What’s going on in the cannabis industry lately? Don’t fret! Our inaugural round-up of legal news will fill you in on the latest and greatest (and sometimes most depressing) cannabis headlines from around the world.
DEA Announces Cannabis to Remain Schedule I Substance
The biggest piece of news to come out of the cannabis industry in the last month is a bummer, to say the least. On Aug. 10, the DEA announced it will be recommending that no change be made to the status of cannabis via the Controlled Substances Act. DEA chief Chuck Rosenberg said that this decision “isn’t based on danger,” but rather “whether marijuana, as determined by the FDA, is a safe and effective medicine.”
The industry has reacted to the news with a mix of incredulity and expected disappointment. The bit of good news to come out of the announcement is that federal authorities say they are increasing the amount of cannabis available for legitimate research, opening up new avenues for more people and institutions to manufacture marijuana for scientific purposes. Currently, the University of Mississippi is the only such site in the U.S.
9 States Voting on Cannabis Initiatives in 2016
This November, an unprecedented nine states will be voting on ballot initiatives related to legalizing and regulating cannabis in some form.
Recreational initiatives include:
California, Proposition 64, “Adult Use of Marijuana Act.”
Nevada, Question 2, “Initiative to Regulate and Tax Marijuana.”
Arizona, Proposition 205, “Regulation and Taxation of Marijuana Act.”
Massachusetts, Question 4, “Regulation and Taxation of Marijuana Act.”
Maine, Question 1, “Marijuana Legalization Act.”
Medical initiatives include:
Montana, I-182, “Montana Medical Marijuana Act.”
North Dakota, Measure 5, “North Dakota Compassionate Care Act.”
Arkansas, “Arkansas Medical Cannabis Act” & “Arkansas Medical Marijuana Amendment”
Florida, Amendment 2, “Use of Marijuana for Debilitating Conditions.
Currently, polls are showing promise for all of these initiatives – save for Montana and North Dakota, where no polling data is available.
Washington to Allow Private Companies to Apply for Cannabis Research Permits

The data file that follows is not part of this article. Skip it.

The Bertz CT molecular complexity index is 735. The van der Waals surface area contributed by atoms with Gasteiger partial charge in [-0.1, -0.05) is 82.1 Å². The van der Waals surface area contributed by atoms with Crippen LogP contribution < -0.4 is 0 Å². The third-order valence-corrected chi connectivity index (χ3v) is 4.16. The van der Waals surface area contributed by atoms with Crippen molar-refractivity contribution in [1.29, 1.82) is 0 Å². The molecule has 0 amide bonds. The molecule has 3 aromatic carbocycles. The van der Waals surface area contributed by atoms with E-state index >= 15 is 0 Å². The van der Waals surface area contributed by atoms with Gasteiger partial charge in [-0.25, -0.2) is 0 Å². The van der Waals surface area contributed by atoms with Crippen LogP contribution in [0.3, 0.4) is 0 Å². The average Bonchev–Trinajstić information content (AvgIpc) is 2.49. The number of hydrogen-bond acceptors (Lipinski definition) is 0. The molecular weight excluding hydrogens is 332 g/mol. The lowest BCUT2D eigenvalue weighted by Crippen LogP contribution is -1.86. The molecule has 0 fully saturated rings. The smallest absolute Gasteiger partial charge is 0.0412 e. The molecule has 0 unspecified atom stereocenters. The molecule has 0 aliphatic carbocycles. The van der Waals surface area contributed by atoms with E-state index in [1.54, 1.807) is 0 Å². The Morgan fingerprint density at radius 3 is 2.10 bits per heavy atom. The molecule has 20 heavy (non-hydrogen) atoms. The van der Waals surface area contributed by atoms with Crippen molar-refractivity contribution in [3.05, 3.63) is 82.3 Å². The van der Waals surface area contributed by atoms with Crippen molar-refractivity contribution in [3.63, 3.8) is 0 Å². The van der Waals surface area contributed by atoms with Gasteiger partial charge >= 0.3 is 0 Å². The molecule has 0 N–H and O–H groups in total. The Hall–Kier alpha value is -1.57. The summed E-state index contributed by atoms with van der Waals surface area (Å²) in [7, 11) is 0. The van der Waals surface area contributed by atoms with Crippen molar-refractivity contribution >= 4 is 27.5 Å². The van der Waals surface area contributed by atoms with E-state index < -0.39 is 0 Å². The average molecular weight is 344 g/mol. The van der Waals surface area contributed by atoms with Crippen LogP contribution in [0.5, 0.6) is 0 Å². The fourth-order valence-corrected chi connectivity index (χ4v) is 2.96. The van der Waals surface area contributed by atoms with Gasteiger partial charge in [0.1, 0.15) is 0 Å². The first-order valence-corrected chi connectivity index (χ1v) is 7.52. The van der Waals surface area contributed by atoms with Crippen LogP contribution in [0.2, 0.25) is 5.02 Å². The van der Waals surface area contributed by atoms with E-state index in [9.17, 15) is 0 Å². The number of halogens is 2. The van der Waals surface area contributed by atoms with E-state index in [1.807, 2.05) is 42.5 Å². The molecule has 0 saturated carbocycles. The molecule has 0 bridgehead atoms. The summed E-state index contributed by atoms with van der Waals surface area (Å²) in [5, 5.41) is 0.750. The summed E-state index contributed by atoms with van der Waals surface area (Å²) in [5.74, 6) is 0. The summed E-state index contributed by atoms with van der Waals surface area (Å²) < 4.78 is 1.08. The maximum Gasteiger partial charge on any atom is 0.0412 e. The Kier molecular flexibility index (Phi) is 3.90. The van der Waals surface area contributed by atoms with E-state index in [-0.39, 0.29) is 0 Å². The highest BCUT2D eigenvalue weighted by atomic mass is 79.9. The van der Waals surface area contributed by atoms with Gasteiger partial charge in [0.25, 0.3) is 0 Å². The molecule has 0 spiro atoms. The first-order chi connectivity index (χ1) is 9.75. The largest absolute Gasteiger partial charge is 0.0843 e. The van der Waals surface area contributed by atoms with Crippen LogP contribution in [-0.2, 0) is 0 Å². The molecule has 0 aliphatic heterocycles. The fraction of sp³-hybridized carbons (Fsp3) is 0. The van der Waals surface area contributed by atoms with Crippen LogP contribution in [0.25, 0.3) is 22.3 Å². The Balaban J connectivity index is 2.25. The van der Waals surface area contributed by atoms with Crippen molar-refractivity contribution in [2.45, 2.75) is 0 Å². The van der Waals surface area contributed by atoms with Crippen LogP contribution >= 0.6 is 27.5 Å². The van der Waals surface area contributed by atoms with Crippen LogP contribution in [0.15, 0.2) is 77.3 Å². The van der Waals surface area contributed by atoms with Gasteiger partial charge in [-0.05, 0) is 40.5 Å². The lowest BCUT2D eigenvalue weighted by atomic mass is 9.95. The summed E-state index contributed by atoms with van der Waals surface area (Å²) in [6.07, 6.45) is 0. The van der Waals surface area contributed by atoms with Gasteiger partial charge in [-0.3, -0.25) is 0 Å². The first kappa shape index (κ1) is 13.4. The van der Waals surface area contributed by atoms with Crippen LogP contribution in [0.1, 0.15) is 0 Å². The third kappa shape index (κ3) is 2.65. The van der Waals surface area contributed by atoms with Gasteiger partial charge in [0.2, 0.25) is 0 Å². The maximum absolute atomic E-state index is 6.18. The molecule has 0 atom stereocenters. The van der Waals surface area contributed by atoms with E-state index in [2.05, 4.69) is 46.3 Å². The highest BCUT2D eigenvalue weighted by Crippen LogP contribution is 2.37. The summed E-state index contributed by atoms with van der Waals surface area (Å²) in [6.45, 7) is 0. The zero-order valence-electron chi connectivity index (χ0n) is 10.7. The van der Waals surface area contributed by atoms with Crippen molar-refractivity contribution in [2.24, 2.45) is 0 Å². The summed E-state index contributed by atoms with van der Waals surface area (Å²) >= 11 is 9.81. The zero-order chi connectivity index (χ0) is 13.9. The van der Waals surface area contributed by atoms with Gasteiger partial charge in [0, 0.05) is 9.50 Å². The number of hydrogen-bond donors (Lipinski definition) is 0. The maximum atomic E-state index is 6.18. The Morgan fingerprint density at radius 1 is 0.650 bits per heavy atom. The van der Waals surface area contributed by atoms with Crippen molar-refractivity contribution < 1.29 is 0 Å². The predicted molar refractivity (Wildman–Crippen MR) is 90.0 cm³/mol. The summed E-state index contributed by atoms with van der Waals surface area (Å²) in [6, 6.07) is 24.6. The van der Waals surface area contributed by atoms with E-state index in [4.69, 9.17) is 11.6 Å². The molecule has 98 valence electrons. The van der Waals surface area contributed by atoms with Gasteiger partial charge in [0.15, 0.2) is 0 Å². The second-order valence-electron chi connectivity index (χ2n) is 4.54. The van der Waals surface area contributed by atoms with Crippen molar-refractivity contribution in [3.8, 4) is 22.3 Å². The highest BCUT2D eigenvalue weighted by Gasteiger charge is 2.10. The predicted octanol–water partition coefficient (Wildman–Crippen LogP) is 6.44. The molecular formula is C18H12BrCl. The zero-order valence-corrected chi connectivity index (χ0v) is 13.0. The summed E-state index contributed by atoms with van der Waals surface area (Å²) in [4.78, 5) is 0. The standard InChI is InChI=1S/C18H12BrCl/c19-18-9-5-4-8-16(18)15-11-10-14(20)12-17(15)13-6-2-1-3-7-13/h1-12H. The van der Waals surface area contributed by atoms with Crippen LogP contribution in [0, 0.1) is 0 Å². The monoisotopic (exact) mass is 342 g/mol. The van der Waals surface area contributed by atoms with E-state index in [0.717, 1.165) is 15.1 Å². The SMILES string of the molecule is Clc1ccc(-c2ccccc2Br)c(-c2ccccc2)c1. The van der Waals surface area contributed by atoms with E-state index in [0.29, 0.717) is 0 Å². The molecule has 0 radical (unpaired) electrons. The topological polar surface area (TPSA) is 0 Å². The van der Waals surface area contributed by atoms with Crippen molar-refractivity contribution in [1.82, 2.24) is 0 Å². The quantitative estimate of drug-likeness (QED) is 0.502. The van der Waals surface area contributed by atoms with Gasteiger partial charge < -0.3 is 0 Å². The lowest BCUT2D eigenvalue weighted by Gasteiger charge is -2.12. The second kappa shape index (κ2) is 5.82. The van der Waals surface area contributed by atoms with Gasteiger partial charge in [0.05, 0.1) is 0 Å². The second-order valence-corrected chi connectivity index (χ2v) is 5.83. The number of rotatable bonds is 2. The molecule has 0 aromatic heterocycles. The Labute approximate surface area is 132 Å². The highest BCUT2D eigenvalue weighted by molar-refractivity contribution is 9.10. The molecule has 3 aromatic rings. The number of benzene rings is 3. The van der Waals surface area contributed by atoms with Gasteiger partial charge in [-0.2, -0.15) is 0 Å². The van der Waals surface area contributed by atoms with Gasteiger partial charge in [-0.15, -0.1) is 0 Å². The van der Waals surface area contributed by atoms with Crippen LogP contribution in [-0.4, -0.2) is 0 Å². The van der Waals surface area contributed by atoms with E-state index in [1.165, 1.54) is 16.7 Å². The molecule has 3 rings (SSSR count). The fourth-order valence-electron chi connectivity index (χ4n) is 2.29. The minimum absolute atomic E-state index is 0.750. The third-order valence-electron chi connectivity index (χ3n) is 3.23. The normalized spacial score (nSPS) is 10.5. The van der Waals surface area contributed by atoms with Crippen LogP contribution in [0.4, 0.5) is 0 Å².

Way to stick it to the man, Washington. The state has a new marijuana research license that will allow private laboratories to grow cannabis for scientific study. State officials expect to start accepting applications for the new license by January.
Supporters hope the state licensing helps provide new evidence of cannabis’s effectiveness as a medical treatment. The state Liquor and Cannabis Board is currently setting up a review panel for the scientific applications. The panel will include officials from Washington State University and the University of Washington who will evaluate the efficacy of the proposals, and whether applicants have the experience and facilities to carry out the research.
Oregon Collects $25.5 Million In Recreational Cannabis Taxes During First Six Months
Oregon has processed a whopping $25.5 million in tax payments from recreational cannabis from January through the end of July this year. Medical marijuana dispensaries are currently selling the drug with a 25 percent tax as the Liquor Control Board finalizes rules for recreational infrastructure.
According to the Oregonian report, an estimated $102 million in recreational cannabis has been sold since Jan. 1. State economists predict the state will collect $44.4 million in marijuana taxes this year.
Jamaican Tourism Officials Planning Cannabis Tourism Attractions
We’ve all run out of excuses not to visit Jamaica: National officials are developing health and wellness tourism plans that include cannabis, part of an overall strategy that could generate $5 billion by 2021. “Cannabis-infused tourism” has a place in Jamaica’s product mix, alongside all-inclusive resorts and mass tourism, said Edmund Bartlett, Jamaica’s tourism minister.
Despite popular misconceptions, cannabis was illegal in Jamaica until the 2014 legislation that decriminalized small amounts of the drug.
Medical Cannabis Approved for Use in Australia
G’day, mate! Medical cannabis will now be available to patients in Australia beginning in November after approval by the Therapeutic Goods Administration. The drug will be “strictly controlled” in the nation and the government is still forming a formal regulation structure. Changes to the Narcotic Drugs Act will allow for cannabis to be grown and produced in Australia for medicinal purposes only.
Check back next month when we round up the most interesting cannabis headlines of the last 30 days once again!